Burn After Reading
Directed by Ethan Coen, Joel Coen
Written by Joel Coen & Ethan Coen
Produced by Tim Bevan, Ethan Coen, Joel Coen, Eric Fellner
Starring: George Clooney, Frances McDormand, John Malkovitch, Tilda Swinton, Brad Pitt
There’s a fine line between cynical black comedy and sociopathy. On one side of it, you can take some pleasure in the misfortune of others, in bursts of shocking violence interspersed with gallows humour. On the other, you hold your dick in your hand while you imagine John Wayne Gacy running amok in a Chuck E. Cheese dressed as Pennywise from It. And the Coen Brothers, clearly, have crossed that line with Burn After Reading.
I’m not necessarily complaining about this, as I’ve certainly been known to bleed on a Hustler magazine or two just to spice up my Friday night. But someone should. The best black comedies have all the ingredients found in this story of two moronic gym employees (Frances McDormand and Brad Pitt), who find a disc containing the memoirs of an ex-CIA analyst: quirkiness, violence, and a sardonic tone. But what’s lacking are the essentials of a great film, namely a connection with the characters, a sense of pathos, and at least some sort of conscience.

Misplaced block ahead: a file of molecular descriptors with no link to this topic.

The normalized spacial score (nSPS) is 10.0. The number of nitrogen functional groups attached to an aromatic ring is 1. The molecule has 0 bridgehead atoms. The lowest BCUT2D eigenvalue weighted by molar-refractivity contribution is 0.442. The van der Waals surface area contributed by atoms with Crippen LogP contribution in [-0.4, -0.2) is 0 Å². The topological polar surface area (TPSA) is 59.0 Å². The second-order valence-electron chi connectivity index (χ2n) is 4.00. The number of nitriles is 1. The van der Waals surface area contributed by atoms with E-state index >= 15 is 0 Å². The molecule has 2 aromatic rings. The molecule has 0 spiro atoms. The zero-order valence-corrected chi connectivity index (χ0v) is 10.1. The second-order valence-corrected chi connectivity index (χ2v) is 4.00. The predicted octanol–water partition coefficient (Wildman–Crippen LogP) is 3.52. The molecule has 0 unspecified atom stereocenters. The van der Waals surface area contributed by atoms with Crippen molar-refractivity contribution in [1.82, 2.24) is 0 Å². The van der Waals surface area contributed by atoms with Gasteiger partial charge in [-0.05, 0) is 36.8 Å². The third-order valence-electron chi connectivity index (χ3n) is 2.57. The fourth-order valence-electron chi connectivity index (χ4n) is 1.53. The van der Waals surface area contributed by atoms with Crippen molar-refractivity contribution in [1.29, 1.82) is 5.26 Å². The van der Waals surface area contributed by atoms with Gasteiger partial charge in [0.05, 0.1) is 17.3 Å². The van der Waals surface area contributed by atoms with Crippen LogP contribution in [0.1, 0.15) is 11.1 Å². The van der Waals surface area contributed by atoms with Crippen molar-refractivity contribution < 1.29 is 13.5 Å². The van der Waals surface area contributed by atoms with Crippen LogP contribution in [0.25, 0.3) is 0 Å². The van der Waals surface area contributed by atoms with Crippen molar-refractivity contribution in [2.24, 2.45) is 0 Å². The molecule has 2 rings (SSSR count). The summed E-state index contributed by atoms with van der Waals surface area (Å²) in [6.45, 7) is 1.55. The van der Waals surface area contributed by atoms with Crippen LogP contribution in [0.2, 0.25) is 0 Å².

When Osbourne Cox, played by John Malcovich, quits his CIA position, he decides to put pen to paper. This is despite the fact that his memoirs would likely contain mostly odes to requisition forms and complaints about his comically overbearing wife, played by a young red-headed boy pretending to be Tilda Swinton. Through the first of an elaborate series of interwoven plot twists, a draft of the memoirs ends up in the locker room of a gym staffed by Linda (McDormand) and Chad (Pitt.) As in most Coen films, things abruptly spiral out of control, until nearly every film convention has slipped in a pool of blood and cracked its skull open on thesis on post-modernism. But unlike their best films, like Blood Simple and Fargo, the Coens don’t really seem to care about the characters that populate Burn After Reading, refusing to allow any of them time to exhibit more than their tics, making the film emotionally impenetrable.
Fortunately, this flaw isn’t enough to sink the film. The performances, with the possible exception of McDormand’s slightly overblown neuroses, are hilarious, particularly George Clooney as a weirdly manic satyr. And two scenes featuring J.K. Simmons as a CIA boss amusingly baffled by the plot twists are as near to perfect comedy as I can imagine. But that line between dark comedy and pedophile clown remains drawn in the sand, with the Coen brothers, temporarily at least, on the wrong side of it.